Not Just Trevally

Rick Stuart-Smith presents six trevally species that demand attention from fly fishers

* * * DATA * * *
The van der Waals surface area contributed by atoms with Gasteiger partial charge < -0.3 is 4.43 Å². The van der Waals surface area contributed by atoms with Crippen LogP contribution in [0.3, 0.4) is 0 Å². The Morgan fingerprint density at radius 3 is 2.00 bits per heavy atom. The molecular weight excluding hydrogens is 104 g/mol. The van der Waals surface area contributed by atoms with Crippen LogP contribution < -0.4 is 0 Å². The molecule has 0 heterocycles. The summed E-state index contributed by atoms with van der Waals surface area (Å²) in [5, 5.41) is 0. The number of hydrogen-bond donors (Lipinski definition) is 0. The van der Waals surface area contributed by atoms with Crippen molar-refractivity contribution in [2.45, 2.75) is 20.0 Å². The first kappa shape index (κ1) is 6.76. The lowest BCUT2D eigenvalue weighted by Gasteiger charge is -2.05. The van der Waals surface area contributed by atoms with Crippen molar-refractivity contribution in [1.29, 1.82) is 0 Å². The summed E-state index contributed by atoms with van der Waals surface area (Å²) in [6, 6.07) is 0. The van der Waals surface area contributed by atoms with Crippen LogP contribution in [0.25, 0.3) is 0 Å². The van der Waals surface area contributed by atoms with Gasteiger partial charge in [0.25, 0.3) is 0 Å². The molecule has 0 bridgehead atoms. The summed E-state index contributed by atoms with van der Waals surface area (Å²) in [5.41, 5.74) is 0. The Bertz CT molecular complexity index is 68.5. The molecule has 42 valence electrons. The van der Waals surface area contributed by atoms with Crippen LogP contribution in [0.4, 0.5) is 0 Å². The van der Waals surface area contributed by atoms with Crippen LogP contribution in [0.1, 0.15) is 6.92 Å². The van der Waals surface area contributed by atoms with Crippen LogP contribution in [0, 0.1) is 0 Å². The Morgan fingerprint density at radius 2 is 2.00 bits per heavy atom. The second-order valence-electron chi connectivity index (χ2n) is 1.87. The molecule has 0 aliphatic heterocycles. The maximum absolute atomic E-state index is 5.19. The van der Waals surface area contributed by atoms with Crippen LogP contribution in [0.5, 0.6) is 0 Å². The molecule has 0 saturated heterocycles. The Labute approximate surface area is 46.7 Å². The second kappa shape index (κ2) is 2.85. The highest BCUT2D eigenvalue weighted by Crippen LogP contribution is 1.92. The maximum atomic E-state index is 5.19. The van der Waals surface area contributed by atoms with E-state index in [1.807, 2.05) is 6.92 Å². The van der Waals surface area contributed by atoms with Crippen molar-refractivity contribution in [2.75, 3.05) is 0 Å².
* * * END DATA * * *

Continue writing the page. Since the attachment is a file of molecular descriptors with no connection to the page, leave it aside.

The sun was high in a blue sky, a light breeze ruffled the surface and the flat was lit up. The visibility was so good that I could see a large crab walking along the bottom 70 metres away. A fish appeared in the distance, rapidly coming towards me and then turning side-on to grab something near the bottom — an unmistakable silhouette. I quickly started peeling out line in preparation for a long cast. I was in New Caledonia with Tim and Bones, a couple of mates who lived on my street when we were kids. A local guide had brought us to this flat and was wading slowly with them about 40 metres away from where I stood. As I was about to cast, I saw the guide say something to Bones, who immediately yelled in a condescending tone, “What are you doing? It’s just a trevally!” Okay, so the main attraction of this area is bonefish, and no one would question the sense of achievement when Tim caught his first bonefish that day — a 12 lb monster. But to scoff at a good trevally and not make a cast? I admit that I often find myself on ‘blinkered missions’, where a particular species or size of fish is sought, but trevallies are always among the priority targets when I am on the flats. As a family, the Carangids (which includes not just trevallies, but also permit, kingfish, queenfish, amberjack) have all the characteristics that make perfect fly targets: they look great, live in beautiful habitats and fishing destinations, offer sight-fishing opportunities, and can be challenging to get to take a fly, and to land. They tick most of the boxes for more species than any other family I can think of (the salmonids clearly also worth a mention in this regard). So, in an unashamedly biased manner, this article presents six trevally species that deserve a spot in your flats target list — including where and how to find them and how to distinguish them from similar species. The aim is to help build a better appreciation of the diversity within the family, and hopefully encourage you to keep your eyes peeled specifically for trevally next time you are on the flats. Silver Trevally (Pseudocaranx species) One for the temperate anglers. They may not grow as big as many of the tropical species, but they hold their own amongst the other targets in temperate coastal Australasian waters. Classic fly fishing opportunities include when they are ‘breezing’ for plankton, small fish and krill near the surface (mostly in New Zealand and sometimes in Tasmania), or when they are lurking under jetties and near structure in shallow estuaries and bays. But silver trevally are also legitimate flats targets for good polaroiders. Searching the edges of drop-offs and the sand edge with other habitats like seagrass or seaweed-covered rocks is usually best, and fishing from a boat can be a big help. There are multiple species collectively referred to as silver trevally in Australasia, including Pseudocaranx georgianus (the most common around southern Australia and NZ), P. wrighti (southern and Western Australian coasts), P. dinjerra (WA only), and one in the Tasman Sea (at Lord Howe, Norfolk and the Kermadec Islands) which remains undescribed (it is currently considered the same as the Atlantic Ocean species, P. dentex). These species differ only slightly, including in the shape of the rear margin of the upper jaw and in the relative size of the black spot on the rear of the cheek. Golden Trevally (Gnathanodon speciosus) This large species is found in tropical waters across much of the world — from the far eastern Pacific around northern Australia, and across to the Red Sea, mostly associated with continental waters (as opposed to oceanic islands and atolls) where riverine inputs result in finer sediments. It is a prime fly target and can be found in a large range of habitats. Much has been written in FlyLife about how this species can be found tailing on the sand or seagrass flats, which is clearly the prime attraction, but big schools of the black and gold juveniles can also sometimes be polaroided from shore, patrolling shallow sheltered beaches and providing easy access opportunities. The race amongst members of the school to be first to a fly put out in front can be phenomenal. This species is best identified by the rubbery lips and narrow black bands on the body (which become faded with age, and almost disappear in the largest individuals). Turrum/Gold-spotted Trevally (Carangoides fulvoguttatus) Turrum are true generalists and can be found in many habitats in a range extending from the SW Pacific and Japan across to the Red Sea. They are particularly plentiful in inshore Australian waters, along reefs and over flats. Although probably most often caught when launching into baitfish schools on the surface in slightly deeper water, turrum frequently find their way onto the flats. They often follow large stingrays or feeding golden trevally, pouncing on fish and shrimp that try to escape. They are particularly aggressive and are not usually fussy, being quick to attack any fly stripped fast. Turrum can be easily confused with a few other species. They have more ‘plastic-like’ lips than golden trevally, while the similar bludger trevally (Carangoides gymnostethus) has a narrower body shape, doesn’t have yellow spots and tends to not venture on the flats as much. The orange-spotted trevally (Carangoides bajad) can also look quite similar but is not common in Australia and not as often encountered by fly fishers. Turrum frequently form mixed schools with goldens and/or bludgers. Another useful feature for distinguishing members of the genus Carangoides, such as the turrum, from the Caranx species (including those below) is that they usually don’t have the obvious row of sharp raised scutes along the side of the body towards the tail. Giant Trevally (Caranx ignobilis) Peter Morse wrote about trevallies in FlyLife #28 and referred to them as an ugly family of boys raised on the wrong side of the tracks. I suppose if you think brutish behaviour is ugly, then you would probably classify the GT as the ‘ugliest’ trevally. Flats fishing for GTs is the ultimate challenge, and if you haven’t yet seen a really big GT on the flats, you should probably be a little smarter in planning your next holiday. The outer atolls of the Seychelles and Christmas Island (Kiribati) are renowned for GTs on the flats, but there are also plenty of opportunities in places like New Caledonia, the Cook Islands, French Polynesia and even parts of the Great Barrier Reef and Coral Sea. If you are exploring new water, studying Google Earth always helps find good flats with deep drop-offs close by. GTs particularly like eating fusiliers, which tend to hang around bommies and points in strong currents (with lots of plankton), and mullet, which like shallow basins with slightly deeper ‘pot holes’ to shelter in at low tide. So looking for flats with a deep channel on one side and one of these features on the other is a good place to start. Brassy Trevally (Caranx papuensis) Easily confused with GTs, brassies are probably the most-often misidentified of all the trevallies encountered by ang-lers. Like golden trevally, this species is usually associated with continental areas rather than oceanic islands and atolls. It is particularly abundant around wrecks and reefs in the Gulf of Carpentaria and along the NT and northern WA coastlines. In QLD, NT and WA, this species is far more common than GTs around inshore reefs and river mouths, while GTs dominate along the outer reefs of the GBR or ‘cleaner’ reefs like Ningaloo. Although they differ slightly from GTs in body shape (longer) when large, they are very similar when smaller — the best way to distinguish the two is the white edges of the lower lobe of the tail and anal fin on brassies. Like many of the species in this article, brassies can turn jet black in an instant. If you see a shark on the flat and notice something slightly different about its shadow (like having a strong shadow on the dorsal fin, or a ‘shadow’ on the sunny side), cast! Brassies, GTs and turrum often follow big sharks up onto the flats and turn black to help them hide in the shadow. It is almost surreal to see part of the shadow detach from the shark as soon as your fly hits the water and become a silver shape engulfing your fly within a split second! Bluefin Trevally (Caranx melampygus) It is a scientific fact that the bluefin trevally is the most beautiful fish in the sea (and by extension, the most beautiful animal on the planet). It is extremely widespread, across the entire Indo-Pacific and Red Sea, but is solely found around oceanic atolls and offshore reefs and islands, rather than coastal areas of continents with large rivers. It is very easily confused with Carangoides orthogrammus (thicklip, or blue trevally; which is found in coastal waters), but can be distinguished by the row of dark, sharp scutes (as noted above). Bluefin trevally are common around coral bommies and outer edges of coral reefs, but the most exciting fly fishing is on the flats. The key to finding them is working along the outer edges of lagoon flats, where channels in wave-washed coral platforms allow bluefin to enter and leave the lagoon. Be prepared to lose your fly or line if fishing for big ones, as they know where to go once hooked. Sometimes it seems impossible to strip the fly fast enough to get a take, but cruisers on the flats will often take a small bonefish fly twitched slowly on the bottom. The memory will be etched into your mind forever if you see the glowing iridescent blue tail of a 10–20 lb bluefin break through the surface as it tilts to suck your fly off the bottom, and it will be followed by a rooster tail of water coming off a bright blue dorsal fin as it takes off almost as quickly as a bonefish. This article didn’t cover many worthy trevallies found on the flats, nor other members of the family that are not strictly trevallies, but which also prowl the flats and take flies. But spotting and catching any one of those featured in these pages will hopefully be enough to make you think twice before saying, “It’s just a trevally.” Like Bones, who had to eat his words when a big brassy flew past his legs at the speed of light after snatching my Gotcha off the bottom in a foot of water.